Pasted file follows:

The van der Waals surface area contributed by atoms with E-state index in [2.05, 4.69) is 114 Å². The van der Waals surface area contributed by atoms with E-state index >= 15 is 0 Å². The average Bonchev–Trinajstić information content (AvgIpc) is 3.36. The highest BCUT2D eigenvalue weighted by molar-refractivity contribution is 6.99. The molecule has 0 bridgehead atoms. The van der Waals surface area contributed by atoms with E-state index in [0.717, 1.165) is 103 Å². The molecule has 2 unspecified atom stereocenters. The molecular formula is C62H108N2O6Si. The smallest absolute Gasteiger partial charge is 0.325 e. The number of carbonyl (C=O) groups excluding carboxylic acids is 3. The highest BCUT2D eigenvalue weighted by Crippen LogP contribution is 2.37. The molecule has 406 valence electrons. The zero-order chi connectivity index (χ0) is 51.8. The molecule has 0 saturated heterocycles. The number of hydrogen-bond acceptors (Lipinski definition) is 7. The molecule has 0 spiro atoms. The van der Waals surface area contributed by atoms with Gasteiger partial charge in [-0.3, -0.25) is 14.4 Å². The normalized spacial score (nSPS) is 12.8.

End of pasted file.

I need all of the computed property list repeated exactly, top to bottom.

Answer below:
The van der Waals surface area contributed by atoms with E-state index in [2.05, 4.69) is 114 Å². The van der Waals surface area contributed by atoms with E-state index >= 15 is 0 Å². The average Bonchev–Trinajstić information content (AvgIpc) is 3.36. The highest BCUT2D eigenvalue weighted by molar-refractivity contribution is 6.99. The molecule has 0 bridgehead atoms. The van der Waals surface area contributed by atoms with E-state index in [0.717, 1.165) is 103 Å². The molecule has 2 unspecified atom stereocenters. The molecular formula is C62H108N2O6Si. The smallest absolute Gasteiger partial charge is 0.325 e. The number of carbonyl (C=O) groups excluding carboxylic acids is 3. The highest BCUT2D eigenvalue weighted by Crippen LogP contribution is 2.37. The molecule has 406 valence electrons. The zero-order chi connectivity index (χ0) is 51.8. The molecule has 0 saturated heterocycles. The number of hydrogen-bond acceptors (Lipinski definition) is 7. The molecule has 0 spiro atoms. The van der Waals surface area contributed by atoms with Gasteiger partial charge in [-0.3, -0.25) is 14.4 Å². The normalized spacial score (nSPS) is 12.8.